not of history → concerns for future prospects. not past grievances. 1974)  Dual capacity of ethnicity:   Manipulated from the outside to create ethnic antagonism and schism May also serve as a residual category for people to mobilise behind from within  Ethnicity is a social organisation which might be used as mobilising force. as the symbols of the traditional culture are used as mechanisms for the articulation of political alignments” (A. since it simultaneously may serve political ends and satisfy psychological needs for belongingness  The ethnic group as a political actor is a product of the situation.  A political strategy to achieve collectively what one cannot obtain individually Kjetil Tronvoll Norwegian Centre for Human Rights University of Oslo 9 .Ethnicity as political organisation  “Ethnicity is fundamentally a political phenomenon. Cohen.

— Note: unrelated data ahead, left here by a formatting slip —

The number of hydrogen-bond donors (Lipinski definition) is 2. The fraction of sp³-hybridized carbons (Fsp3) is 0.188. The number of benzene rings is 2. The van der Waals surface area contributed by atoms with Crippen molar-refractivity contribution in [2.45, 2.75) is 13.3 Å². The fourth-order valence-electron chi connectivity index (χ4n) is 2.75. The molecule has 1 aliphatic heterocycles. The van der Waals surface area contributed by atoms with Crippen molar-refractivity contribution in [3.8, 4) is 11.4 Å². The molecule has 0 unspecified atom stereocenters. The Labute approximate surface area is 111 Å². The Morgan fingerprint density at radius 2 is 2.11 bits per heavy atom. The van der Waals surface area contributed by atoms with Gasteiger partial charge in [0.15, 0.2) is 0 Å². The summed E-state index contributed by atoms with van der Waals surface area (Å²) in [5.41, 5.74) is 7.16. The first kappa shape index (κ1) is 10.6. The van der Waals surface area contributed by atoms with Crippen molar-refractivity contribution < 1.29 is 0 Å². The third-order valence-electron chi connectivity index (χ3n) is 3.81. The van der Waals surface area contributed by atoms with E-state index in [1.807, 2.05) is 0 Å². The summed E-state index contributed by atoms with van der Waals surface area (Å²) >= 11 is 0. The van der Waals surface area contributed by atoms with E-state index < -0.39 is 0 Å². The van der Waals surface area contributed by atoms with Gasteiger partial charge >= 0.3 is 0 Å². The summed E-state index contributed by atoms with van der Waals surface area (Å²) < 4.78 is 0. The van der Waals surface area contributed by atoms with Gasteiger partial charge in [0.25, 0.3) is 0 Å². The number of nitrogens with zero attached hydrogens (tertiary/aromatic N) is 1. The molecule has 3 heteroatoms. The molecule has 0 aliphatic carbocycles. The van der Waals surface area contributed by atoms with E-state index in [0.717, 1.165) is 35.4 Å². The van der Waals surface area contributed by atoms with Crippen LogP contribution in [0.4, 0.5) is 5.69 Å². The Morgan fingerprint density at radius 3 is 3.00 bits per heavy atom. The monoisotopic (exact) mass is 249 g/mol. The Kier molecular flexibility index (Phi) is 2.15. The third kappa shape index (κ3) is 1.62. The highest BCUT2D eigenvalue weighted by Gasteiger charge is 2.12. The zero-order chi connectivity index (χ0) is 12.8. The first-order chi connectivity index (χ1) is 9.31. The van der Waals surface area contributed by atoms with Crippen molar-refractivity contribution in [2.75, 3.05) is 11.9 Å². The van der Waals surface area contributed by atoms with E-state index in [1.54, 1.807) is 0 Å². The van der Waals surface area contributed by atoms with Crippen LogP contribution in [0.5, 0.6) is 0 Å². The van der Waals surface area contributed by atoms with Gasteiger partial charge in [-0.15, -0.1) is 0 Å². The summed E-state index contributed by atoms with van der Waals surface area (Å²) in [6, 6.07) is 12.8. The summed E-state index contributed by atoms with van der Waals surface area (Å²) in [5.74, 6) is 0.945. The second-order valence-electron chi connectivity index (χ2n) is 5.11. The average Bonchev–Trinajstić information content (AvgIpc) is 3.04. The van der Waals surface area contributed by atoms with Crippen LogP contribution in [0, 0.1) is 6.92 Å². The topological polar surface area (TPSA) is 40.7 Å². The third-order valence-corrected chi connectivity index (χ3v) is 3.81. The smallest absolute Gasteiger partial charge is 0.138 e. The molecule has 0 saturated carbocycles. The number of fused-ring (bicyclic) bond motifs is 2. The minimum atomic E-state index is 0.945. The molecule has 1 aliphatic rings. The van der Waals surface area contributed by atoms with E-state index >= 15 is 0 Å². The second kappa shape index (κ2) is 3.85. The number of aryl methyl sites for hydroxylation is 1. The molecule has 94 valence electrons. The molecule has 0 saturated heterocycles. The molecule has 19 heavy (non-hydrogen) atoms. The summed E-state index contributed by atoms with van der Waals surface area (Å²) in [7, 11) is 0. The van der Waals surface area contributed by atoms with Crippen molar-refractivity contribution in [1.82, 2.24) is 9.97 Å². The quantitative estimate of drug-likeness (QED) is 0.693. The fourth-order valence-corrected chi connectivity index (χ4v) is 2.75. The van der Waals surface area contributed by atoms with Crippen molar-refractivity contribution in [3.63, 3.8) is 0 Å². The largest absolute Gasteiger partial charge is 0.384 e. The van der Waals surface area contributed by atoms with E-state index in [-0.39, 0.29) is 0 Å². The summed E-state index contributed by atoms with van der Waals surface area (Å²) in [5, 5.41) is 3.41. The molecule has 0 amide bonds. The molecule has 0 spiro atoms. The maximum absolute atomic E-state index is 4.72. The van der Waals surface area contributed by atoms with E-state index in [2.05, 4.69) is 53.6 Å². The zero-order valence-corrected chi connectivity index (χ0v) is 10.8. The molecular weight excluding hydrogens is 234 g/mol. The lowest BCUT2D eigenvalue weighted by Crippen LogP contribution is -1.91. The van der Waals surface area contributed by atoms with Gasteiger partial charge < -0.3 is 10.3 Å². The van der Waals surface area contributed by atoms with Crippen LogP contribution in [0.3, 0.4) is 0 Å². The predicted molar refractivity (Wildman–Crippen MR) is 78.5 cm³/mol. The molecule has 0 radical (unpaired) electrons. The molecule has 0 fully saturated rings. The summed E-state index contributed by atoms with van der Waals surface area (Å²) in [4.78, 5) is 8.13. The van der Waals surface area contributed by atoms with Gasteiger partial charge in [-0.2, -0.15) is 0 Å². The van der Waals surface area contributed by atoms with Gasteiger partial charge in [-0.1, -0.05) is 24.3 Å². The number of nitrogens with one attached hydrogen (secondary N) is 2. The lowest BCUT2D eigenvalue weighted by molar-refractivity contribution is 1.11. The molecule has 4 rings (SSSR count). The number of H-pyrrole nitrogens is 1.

conflict or race for natural resources. does not in itself produce ‘ethnicity’  An idea of common identity is inspired by and rooted in several factors. invented or real:  The appropriation of shared history (Tonkin)  Creation of common myths of origin (Hoskins)  Idea of a chosen people (Smith)  Nurturing the image of ‘historical’ enemies Kjetil Tronvoll Norwegian Centre for Human Rights University of Oslo 10 .Ethnic mobilisation  A political issue.

not the other way around.Ethnicity and the state  “The concept of ethnicity … is most useful when used as a label for a dimension of the identity formation process in a single political unit. and a leadership. heterogeneity precedes homogeneity (Wilmsen)  Ethnicity as a response to state intervention/imposition. i. most specifically the nation-sate” (Williams.e. strategy to achieve collectively what one could not achieve individually  It is in contexts of imposed assimilation and simultaneous discrimination followed by a process of mobilisation. 1989)  Ethnicity is a product of state formation. that an ethnic discourse. emerges Kjetil Tronvoll Norwegian Centre for Human Rights  A minority group does not exist without a state University of Oslo 11 .